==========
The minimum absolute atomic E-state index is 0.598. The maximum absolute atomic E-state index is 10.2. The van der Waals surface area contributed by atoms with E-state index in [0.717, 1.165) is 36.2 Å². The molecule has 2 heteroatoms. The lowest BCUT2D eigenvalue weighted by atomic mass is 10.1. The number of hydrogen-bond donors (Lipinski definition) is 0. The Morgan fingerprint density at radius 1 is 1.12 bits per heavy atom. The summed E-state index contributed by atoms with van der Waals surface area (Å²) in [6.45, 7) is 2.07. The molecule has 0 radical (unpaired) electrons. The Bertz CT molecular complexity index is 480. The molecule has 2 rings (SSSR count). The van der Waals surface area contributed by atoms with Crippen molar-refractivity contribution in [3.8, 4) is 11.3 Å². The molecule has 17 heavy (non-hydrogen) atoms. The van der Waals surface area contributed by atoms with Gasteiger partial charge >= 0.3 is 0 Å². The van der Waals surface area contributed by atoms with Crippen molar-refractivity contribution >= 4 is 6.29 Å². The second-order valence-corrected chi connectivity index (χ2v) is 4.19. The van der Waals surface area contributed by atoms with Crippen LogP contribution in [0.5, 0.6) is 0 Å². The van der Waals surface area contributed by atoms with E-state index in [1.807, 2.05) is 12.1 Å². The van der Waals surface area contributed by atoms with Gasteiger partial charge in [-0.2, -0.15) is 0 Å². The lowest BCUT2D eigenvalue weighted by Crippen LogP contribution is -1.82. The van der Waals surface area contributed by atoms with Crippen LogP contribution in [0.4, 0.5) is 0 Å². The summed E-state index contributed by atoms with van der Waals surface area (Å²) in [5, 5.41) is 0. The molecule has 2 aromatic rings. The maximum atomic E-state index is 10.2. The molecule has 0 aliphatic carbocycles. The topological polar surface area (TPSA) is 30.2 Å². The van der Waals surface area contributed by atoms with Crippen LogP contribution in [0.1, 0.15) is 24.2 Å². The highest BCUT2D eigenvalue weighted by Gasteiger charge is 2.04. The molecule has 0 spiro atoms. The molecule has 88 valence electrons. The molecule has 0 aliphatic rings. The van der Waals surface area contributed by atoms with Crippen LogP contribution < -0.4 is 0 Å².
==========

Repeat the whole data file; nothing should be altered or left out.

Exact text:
The minimum absolute atomic E-state index is 0.598. The maximum absolute atomic E-state index is 10.2. The van der Waals surface area contributed by atoms with E-state index in [0.717, 1.165) is 36.2 Å². The molecule has 2 heteroatoms. The lowest BCUT2D eigenvalue weighted by atomic mass is 10.1. The number of hydrogen-bond donors (Lipinski definition) is 0. The Morgan fingerprint density at radius 1 is 1.12 bits per heavy atom. The summed E-state index contributed by atoms with van der Waals surface area (Å²) in [6.45, 7) is 2.07. The molecule has 0 radical (unpaired) electrons. The Bertz CT molecular complexity index is 480. The molecule has 2 rings (SSSR count). The van der Waals surface area contributed by atoms with Crippen molar-refractivity contribution in [3.8, 4) is 11.3 Å². The molecule has 17 heavy (non-hydrogen) atoms. The van der Waals surface area contributed by atoms with Gasteiger partial charge >= 0.3 is 0 Å². The van der Waals surface area contributed by atoms with Crippen molar-refractivity contribution >= 4 is 6.29 Å². The second-order valence-corrected chi connectivity index (χ2v) is 4.19. The van der Waals surface area contributed by atoms with Crippen LogP contribution in [0.5, 0.6) is 0 Å². The van der Waals surface area contributed by atoms with E-state index in [1.807, 2.05) is 12.1 Å². The van der Waals surface area contributed by atoms with Gasteiger partial charge in [-0.2, -0.15) is 0 Å². The lowest BCUT2D eigenvalue weighted by Crippen LogP contribution is -1.82. The van der Waals surface area contributed by atoms with Crippen LogP contribution in [0.4, 0.5) is 0 Å². The summed E-state index contributed by atoms with van der Waals surface area (Å²) in [5, 5.41) is 0. The molecule has 2 aromatic rings. The maximum atomic E-state index is 10.2. The molecule has 0 aliphatic carbocycles. The topological polar surface area (TPSA) is 30.2 Å². The van der Waals surface area contributed by atoms with Crippen LogP contribution in [0.1, 0.15) is 24.2 Å². The highest BCUT2D eigenvalue weighted by Gasteiger charge is 2.04. The molecule has 0 spiro atoms. The molecule has 88 valence electrons. The molecule has 0 aliphatic rings. The van der Waals surface area contributed by atoms with Crippen LogP contribution < -0.4 is 0 Å².